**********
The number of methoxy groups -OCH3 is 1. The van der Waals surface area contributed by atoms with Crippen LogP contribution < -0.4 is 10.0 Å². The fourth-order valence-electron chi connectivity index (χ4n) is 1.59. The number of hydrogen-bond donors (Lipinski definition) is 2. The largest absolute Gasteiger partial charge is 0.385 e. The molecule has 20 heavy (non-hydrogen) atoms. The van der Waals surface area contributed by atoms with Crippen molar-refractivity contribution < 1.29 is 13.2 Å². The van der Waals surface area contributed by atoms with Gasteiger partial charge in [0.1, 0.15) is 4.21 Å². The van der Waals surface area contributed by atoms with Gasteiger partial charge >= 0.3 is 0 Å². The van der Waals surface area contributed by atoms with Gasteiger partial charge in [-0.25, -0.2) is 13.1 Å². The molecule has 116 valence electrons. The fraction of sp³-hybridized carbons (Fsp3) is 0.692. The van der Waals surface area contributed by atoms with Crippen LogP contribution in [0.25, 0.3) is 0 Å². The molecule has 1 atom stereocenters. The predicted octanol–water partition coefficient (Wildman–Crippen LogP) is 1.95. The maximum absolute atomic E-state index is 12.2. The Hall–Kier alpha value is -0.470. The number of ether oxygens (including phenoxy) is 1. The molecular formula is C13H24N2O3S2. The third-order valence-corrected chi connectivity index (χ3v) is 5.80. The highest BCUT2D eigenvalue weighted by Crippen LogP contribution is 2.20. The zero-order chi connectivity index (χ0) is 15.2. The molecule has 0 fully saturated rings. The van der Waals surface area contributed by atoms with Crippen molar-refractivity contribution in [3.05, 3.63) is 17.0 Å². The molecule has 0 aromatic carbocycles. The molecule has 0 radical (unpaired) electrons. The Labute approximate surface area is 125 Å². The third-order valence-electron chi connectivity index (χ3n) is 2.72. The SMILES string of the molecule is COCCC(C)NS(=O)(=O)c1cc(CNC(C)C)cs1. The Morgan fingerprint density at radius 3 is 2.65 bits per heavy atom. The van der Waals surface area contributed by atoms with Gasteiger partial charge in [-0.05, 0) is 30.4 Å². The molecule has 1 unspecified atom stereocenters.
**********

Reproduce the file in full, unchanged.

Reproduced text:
The number of methoxy groups -OCH3 is 1. The van der Waals surface area contributed by atoms with Crippen LogP contribution < -0.4 is 10.0 Å². The fourth-order valence-electron chi connectivity index (χ4n) is 1.59. The number of hydrogen-bond donors (Lipinski definition) is 2. The largest absolute Gasteiger partial charge is 0.385 e. The molecule has 20 heavy (non-hydrogen) atoms. The van der Waals surface area contributed by atoms with Crippen molar-refractivity contribution < 1.29 is 13.2 Å². The van der Waals surface area contributed by atoms with Gasteiger partial charge in [0.1, 0.15) is 4.21 Å². The van der Waals surface area contributed by atoms with Gasteiger partial charge >= 0.3 is 0 Å². The van der Waals surface area contributed by atoms with Gasteiger partial charge in [-0.25, -0.2) is 13.1 Å². The molecule has 116 valence electrons. The fraction of sp³-hybridized carbons (Fsp3) is 0.692. The van der Waals surface area contributed by atoms with Crippen LogP contribution in [0.25, 0.3) is 0 Å². The molecule has 1 atom stereocenters. The predicted octanol–water partition coefficient (Wildman–Crippen LogP) is 1.95. The maximum absolute atomic E-state index is 12.2. The Hall–Kier alpha value is -0.470. The number of ether oxygens (including phenoxy) is 1. The molecular formula is C13H24N2O3S2. The third-order valence-corrected chi connectivity index (χ3v) is 5.80. The highest BCUT2D eigenvalue weighted by Crippen LogP contribution is 2.20. The zero-order chi connectivity index (χ0) is 15.2. The molecule has 0 fully saturated rings. The van der Waals surface area contributed by atoms with Crippen molar-refractivity contribution in [3.05, 3.63) is 17.0 Å². The molecule has 0 aromatic carbocycles. The molecule has 0 radical (unpaired) electrons. The Labute approximate surface area is 125 Å². The third-order valence-electron chi connectivity index (χ3n) is 2.72. The SMILES string of the molecule is COCCC(C)NS(=O)(=O)c1cc(CNC(C)C)cs1. The Morgan fingerprint density at radius 3 is 2.65 bits per heavy atom. The van der Waals surface area contributed by atoms with Gasteiger partial charge in [-0.05, 0) is 30.4 Å². The molecule has 1 unspecified atom stereocenters.